Many of the academic qualifications that are required to enter onto degree courses do provide inherent opportunities for wider transferable skills development. However, we know that students are often not drawing on these or able to demonstrate them. This shows that without early support to identify where they are using cognitive, interpersonal and intrapersonal skills and how these are transferable, they are not able to identify and therefore use these skills to their advantage at the next level of study.
Starting early gives students the best support to develop the transferable skills they need to be successful at university
A good international education should enable students to start developing transferable skills as early as possible. Developing these transferable skills where they naturally occur as part of the International GCSE curriculum can help build learner confidence and embed the importance of this well-rounded development. This builds the foundations to ensure students are ready for A level and higher education.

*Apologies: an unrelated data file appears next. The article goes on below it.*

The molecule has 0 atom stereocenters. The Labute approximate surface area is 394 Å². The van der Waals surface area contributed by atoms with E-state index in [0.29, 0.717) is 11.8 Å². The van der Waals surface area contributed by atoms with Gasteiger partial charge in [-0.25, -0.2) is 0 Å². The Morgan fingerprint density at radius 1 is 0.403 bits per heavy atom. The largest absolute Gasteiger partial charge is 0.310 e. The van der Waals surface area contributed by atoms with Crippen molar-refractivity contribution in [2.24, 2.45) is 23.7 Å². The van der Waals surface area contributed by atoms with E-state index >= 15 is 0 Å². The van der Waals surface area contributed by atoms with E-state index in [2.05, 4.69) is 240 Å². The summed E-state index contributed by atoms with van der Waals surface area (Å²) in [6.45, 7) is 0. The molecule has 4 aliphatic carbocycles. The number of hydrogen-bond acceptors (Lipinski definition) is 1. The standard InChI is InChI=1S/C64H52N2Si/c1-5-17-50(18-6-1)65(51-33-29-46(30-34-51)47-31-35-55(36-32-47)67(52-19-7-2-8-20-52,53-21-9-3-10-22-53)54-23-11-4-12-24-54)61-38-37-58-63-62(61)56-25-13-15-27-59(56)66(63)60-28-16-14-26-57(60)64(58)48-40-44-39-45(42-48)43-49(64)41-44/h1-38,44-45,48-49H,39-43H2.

It is important to support teachers with effective classroom delivery strategies to make students aware of their acquisition of transferable skills as part of the subjects they are studying. Ensuring cognitive, interpersonal and intrapersonal skills opportunities are explicitly drawn out through teaching and learning alongside subject knowledge helps show students what skills and attributes they are developing. It is important that learners are supported in understanding how these can apply to different contexts outside the subject they were acquired in, for them to become ‘transferable’ skills.